Beyond that, he doesn’t care.
The bar’s more crowded than Brad expected, especially given that they hadn’t drawn this big of a crowd in the bar back in Palo Alto. He settles by the bar, letting his beer dangle between his fingers. He’s got a good view of the stage from this spot, and he doesn’t fool himself into thinking that it wasn’t deliberately chosen.
They play almost the same set as when Brad saw them before, and during Jenny’s songs he finds himself assessing the crowd rather than watching the band. (He isn’t watching Nate’s fingers strumming his guitar. He isn’t remembering how those fingers felt against his naked skin.) They seem to enjoy the music, at least. The atmosphere’s pretty good.
The next song has Nate singing, and just like last time, Brad finds himself surreptitiously watching Nate’s lips again. The urge to kiss Nate again surprises him. He agreed with Nate that they’d meet at Brad’s place tomorrow. Brad would have suggested a more neutral venue, but if he’s going to be talking about his experiences in Iraq, he doesn’t want any soccer mom listening in while they sit in a café. It’s bad enough that he has to talk about it to a civilian at all.
“He is so hot,” a girl shouts at her friend, close enough for Brad to overhear. He finds himself rolling his eyes and thinks back to the expression on Nate’s face the moment he came.
Ray finds Brad after the set, sweaty and hyper, grinning widely and talking a mile a minute. Again, it’s pretty much par for the fucking course, but the girls suddenly flocking around the two of them and eying them both as though they’re pieces of meat, that’s new. It only gets worse when Nate and Tom join them. Ray goes off to search for Jenny — apparently Ray’s been tapping that for two weeks now and has “high hopes, my man, high hopes”. Apparently he really fucking likes her. It’s disgustingly sweet, and if Ray hadn’t already left the marines, Brad would have been forced to make even more fun of him than he already does.
Nate leans against the bar, elbow just barely touching Brad’s. It could be accidental.
“Ray’s been chasing Jenny for months. I’m not surprised she’s finally given in,” he tells Brad. Brad raises an eyebrow. Why the fuck should he care?
One corner of Nate’s mouth lifts, self-deprecatingly. My bad, of course you don’t give a shit, it seems to say. Or maybe Brad’s reading too much into this. It’s not like he knows Nate particularly well. Certainly not well enough to read him with any kind of certainty.
Nate mentions to Tom that Brad’s agreed to talk to him about his experiences on the ground, how policy choices have affected him. Brad barely refrains from glaring and walking away right then and there. He agreed to it, yes, but that doesn’t mean that he wants people to know about that. Tom isn’t in the class, though, so at least he won’t come knocking on Brad’s door asking for the same treatment.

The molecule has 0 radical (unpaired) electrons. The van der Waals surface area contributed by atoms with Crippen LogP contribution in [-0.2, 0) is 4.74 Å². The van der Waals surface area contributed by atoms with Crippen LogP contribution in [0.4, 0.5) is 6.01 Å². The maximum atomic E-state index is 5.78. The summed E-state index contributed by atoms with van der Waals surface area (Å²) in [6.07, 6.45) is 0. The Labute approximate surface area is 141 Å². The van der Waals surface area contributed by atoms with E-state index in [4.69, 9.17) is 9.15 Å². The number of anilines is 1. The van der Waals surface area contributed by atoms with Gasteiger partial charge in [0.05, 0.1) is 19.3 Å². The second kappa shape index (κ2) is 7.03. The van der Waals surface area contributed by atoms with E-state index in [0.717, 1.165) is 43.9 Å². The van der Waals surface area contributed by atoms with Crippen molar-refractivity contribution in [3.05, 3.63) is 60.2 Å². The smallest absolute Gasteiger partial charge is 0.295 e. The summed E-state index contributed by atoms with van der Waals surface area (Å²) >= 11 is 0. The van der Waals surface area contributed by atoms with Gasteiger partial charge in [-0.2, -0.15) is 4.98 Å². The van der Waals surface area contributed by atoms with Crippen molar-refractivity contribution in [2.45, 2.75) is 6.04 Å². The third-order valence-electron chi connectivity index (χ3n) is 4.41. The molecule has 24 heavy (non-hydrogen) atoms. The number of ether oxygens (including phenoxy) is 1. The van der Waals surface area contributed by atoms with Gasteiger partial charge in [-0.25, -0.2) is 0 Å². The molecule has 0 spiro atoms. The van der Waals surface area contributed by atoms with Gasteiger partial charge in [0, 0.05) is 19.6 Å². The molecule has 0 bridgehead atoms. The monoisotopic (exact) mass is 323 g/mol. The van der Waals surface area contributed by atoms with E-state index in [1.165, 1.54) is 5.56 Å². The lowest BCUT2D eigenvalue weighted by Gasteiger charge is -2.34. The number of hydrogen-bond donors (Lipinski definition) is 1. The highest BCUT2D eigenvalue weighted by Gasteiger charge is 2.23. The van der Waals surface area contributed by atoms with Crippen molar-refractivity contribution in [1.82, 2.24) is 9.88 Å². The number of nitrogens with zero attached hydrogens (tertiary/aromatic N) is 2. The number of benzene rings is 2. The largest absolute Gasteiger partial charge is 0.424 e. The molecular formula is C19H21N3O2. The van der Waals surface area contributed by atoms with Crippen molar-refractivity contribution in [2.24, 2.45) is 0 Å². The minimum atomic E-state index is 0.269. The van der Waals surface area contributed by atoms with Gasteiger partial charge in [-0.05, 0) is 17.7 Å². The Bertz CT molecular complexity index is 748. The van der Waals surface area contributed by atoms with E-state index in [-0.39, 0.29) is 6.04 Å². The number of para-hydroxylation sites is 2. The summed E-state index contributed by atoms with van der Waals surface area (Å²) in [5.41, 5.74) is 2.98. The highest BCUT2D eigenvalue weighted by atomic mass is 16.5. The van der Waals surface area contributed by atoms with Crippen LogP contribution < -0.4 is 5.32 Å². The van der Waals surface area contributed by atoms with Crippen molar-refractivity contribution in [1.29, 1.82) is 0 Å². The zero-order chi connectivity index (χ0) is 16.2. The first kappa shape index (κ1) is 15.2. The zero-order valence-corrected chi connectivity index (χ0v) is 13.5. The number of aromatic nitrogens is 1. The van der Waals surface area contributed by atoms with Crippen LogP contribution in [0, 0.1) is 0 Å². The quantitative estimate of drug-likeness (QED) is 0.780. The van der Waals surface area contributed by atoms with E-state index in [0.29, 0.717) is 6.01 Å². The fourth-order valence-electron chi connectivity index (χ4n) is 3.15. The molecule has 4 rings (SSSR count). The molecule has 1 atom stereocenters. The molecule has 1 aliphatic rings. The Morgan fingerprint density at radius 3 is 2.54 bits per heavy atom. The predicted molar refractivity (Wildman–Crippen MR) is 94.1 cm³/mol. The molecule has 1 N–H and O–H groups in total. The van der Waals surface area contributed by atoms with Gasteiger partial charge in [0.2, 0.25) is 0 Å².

Still, Brad excuses himself soon after. Nate touches his arm, fingers warm even through the material of Brad’s shirt, eyes bright. “I’ll see you tomorrow. I really appreciate it, Brad.” His tone is almost formal, polite— it’s very distant. Brad supposes that’s a good thing.
Nate is perfectly on time. Brad opens the door, coffee in hand. While he’s State-side, he makes a point to think of it as coffee rather than November Juliet. No point in thinking in a way that is incomprehensible to everyone he talks to outside of the base; if he thinks it he might slip and say it, and then he’ll be forced to explain.
He offers Nate some coffee as well, and for a while they drink coffee and exchange pleasantries. It’s physically painful: not stilted or awkward, exactly, but Brad hates small-talk. He thought Nate was better than this. Why are they complying with societal expectations all of the sudden?
Nate hasn’t gotten any less observant, though, and he’s putting his cup down a moment later, a curious twist to his mouth. Brad needs to stop looking at Nate’s lips. He needs to stop remembering how they opened up under his. Nate’s behavior since that night has made it abundantly clear that he doesn’t want anything more from Brad, except some answers, help with his paper. That suits Brad just fine, no matter what his libido might have to say about it.
Except, if that’s really the case, it doesn’t explain why Nate is crowding Brad against the kitchen counter, or why Brad is letting him. Nate takes Brad’s cup away from him, sets that aside as well, and Brad watches with a raised eyebrow, a silent what the fuck?, but he’s willing to see this through, to see where Nate is going with this.
Nate’s hands settle on Brad’s hips and Nate’s pretty tall, admittedly, but Brad is still taller, and so Nate has to lean up. Brad doesn’t make it easier on him, staying still — part of it is simply surprise, part of it might be something petty: Nate let him think that he didn’t want this, wasn’t here for this, so he should have to work for it now. That Brad was on the same page as Nate didn’t matter on that one.
Nate kisses him, then, steady and so sure of his welcome, confident that his advances won’t be rejected. Maybe Brad’s been a bit more obvious about his appreciation of Nate’s lips than he’d like to admit. He stays still, unmoving, for a moment longer, but when Nate’s tongue swipes over his lower lips, he gives in with a groan, hands coming up to rest on Nate’s back and his lips falling open. He doesn’t know for how long they kiss, loses track of time completely, and this time he can’t even blame the alcohol for that, just Nate’s mouth and tongue and the soft sounds he makes when Brad nips at his lips or rubs his hand down Nate’s back.